“Why didn’t we do it”? Reproductive loss and the problem of post-mortem consent

“Why didn’t we do it”? Reproductive loss and the problem of post-mortem consent
Kate Reed, Maria Teresa Ferazzoli, Elspeth Whitby
Social Science & Medicine, 12 March 2021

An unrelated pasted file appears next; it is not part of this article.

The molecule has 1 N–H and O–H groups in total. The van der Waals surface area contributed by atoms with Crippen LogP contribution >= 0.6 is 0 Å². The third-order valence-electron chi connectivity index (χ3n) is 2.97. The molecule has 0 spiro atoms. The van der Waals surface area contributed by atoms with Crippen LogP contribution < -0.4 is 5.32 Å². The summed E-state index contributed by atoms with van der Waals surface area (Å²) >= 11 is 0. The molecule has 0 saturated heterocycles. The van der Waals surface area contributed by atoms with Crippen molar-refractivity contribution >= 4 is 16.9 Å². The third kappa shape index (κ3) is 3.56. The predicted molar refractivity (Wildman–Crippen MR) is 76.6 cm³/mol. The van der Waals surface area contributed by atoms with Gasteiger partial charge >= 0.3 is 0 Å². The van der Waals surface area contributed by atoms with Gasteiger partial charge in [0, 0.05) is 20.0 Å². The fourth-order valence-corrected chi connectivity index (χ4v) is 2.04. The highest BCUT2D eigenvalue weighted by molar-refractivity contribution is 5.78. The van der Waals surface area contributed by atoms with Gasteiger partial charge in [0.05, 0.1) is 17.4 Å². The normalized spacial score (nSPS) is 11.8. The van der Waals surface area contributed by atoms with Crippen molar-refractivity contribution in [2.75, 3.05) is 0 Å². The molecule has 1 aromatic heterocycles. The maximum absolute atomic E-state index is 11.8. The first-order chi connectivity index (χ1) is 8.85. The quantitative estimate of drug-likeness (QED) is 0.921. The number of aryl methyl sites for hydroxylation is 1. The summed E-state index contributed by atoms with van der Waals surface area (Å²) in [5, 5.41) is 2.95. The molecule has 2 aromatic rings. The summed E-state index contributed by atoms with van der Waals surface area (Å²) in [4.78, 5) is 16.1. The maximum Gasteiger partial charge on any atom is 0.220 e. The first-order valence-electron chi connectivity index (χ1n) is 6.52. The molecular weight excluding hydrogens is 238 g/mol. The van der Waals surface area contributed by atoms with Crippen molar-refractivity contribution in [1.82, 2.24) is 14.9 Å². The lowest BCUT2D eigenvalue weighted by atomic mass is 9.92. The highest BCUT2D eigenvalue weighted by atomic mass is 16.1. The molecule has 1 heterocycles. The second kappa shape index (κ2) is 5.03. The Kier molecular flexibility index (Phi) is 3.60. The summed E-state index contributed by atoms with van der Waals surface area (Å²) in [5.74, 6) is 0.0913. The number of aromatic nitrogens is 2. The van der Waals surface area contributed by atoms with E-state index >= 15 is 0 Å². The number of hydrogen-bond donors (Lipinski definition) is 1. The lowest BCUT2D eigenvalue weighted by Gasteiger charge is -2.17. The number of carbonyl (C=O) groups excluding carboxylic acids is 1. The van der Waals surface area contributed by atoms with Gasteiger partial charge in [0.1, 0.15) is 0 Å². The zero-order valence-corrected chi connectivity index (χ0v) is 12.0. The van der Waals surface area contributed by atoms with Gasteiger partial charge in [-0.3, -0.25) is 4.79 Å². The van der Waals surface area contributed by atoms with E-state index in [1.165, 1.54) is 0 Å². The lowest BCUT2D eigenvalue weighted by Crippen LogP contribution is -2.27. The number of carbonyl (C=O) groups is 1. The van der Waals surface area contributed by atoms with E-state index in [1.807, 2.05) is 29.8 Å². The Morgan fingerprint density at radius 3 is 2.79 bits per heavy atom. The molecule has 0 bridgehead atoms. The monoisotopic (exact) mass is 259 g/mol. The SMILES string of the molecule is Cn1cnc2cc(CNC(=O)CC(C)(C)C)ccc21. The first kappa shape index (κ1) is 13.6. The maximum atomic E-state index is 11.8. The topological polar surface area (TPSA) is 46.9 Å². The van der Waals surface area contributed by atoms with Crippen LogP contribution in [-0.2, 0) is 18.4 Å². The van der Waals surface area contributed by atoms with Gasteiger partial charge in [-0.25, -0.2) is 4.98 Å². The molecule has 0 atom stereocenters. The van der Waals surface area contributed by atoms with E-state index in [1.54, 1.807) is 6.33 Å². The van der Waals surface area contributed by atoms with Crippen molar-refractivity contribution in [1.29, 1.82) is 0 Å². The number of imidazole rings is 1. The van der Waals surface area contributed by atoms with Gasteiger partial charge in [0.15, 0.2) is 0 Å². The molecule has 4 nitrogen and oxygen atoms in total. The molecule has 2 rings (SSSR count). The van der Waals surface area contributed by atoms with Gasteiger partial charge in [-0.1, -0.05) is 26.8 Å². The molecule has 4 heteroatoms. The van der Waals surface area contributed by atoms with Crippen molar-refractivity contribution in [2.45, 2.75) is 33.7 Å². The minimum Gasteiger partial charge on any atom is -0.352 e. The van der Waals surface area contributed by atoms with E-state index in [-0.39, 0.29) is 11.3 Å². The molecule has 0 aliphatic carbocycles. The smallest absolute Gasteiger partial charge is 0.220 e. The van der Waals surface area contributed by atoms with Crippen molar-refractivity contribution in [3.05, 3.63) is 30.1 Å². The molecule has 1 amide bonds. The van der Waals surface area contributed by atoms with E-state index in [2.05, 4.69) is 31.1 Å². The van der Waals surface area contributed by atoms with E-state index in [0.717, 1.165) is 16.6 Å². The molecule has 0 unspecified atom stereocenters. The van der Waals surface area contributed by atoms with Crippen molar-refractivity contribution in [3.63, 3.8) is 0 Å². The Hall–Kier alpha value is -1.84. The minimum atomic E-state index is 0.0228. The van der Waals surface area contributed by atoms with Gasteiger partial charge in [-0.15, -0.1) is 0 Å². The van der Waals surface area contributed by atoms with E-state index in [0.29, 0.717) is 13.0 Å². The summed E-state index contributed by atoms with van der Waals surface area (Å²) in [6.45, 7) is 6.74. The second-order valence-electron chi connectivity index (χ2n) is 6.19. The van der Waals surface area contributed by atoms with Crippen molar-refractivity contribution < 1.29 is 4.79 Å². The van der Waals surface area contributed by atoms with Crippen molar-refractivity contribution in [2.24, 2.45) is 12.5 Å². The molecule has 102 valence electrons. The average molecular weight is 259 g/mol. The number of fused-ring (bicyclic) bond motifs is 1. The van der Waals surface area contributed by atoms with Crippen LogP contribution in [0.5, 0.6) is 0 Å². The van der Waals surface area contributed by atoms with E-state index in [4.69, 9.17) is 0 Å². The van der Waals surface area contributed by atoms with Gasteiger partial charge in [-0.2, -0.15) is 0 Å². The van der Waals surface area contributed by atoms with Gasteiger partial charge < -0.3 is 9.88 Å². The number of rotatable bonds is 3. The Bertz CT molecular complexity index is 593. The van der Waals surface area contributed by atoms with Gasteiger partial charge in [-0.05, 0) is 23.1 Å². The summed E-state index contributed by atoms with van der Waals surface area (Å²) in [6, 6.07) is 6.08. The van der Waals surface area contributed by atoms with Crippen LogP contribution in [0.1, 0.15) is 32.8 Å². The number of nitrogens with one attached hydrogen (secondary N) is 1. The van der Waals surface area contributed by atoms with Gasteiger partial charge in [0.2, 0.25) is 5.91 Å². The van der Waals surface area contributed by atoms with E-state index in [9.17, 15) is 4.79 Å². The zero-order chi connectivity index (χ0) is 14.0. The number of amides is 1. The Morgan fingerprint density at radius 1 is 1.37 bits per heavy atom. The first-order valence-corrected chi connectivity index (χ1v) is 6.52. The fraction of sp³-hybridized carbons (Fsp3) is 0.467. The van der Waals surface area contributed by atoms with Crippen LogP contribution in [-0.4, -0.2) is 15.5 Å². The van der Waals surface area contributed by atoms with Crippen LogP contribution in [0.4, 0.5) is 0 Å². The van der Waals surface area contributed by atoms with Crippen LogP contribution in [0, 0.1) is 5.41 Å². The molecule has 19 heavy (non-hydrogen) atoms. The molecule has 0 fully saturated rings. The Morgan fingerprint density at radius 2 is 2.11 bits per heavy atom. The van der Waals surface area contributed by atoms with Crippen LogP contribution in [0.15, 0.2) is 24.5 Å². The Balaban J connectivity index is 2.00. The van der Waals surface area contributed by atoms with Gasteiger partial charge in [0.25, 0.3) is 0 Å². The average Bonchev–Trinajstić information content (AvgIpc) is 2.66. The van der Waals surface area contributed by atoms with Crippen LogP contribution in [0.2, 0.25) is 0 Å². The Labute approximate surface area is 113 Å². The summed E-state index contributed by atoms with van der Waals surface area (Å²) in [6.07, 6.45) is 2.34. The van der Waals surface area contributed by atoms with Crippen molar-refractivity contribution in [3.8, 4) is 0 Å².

Informed consent has been a much debated topic within the social sciences. It often forms a central feature of discussions on research in medical settings and in social research methods more broadly. While sympathetic to its’ underlying principles of autonomy and choice, social scientists have tended to argue that these are seldom enacted in research or clinical practice. Rather, such principles are often circumscribed by wider social structures and by a culture of medical dominance. Drawing on data from a qualitative study on perinatal post-mortem, this paper explores informed consent in the emotionally charged clinical arena of perinatal pathology. Our in-depth analysis will provide fresh insight into post-mortem decision-making in the sensitive arena of baby loss. Our findings show how parents often found it difficult to give consent for post-mortem, and also for professionals to take consent from parents. It was also not uncommon for parents to experience regret over non-consent later on. One of our key findings, however, related to the sense of emotional and diagnostic closure often afforded by post-mortem when consent had been given. We conclude by arguing that, although we cannot resolve the tension between the principles of consent and their enactment in practice, we can develop a reflexive approach with which to navigate the process. In doing so, the paper contributes to wider sociological discussions on the meaning and use of informed consent in various settings beyond medical contexts.

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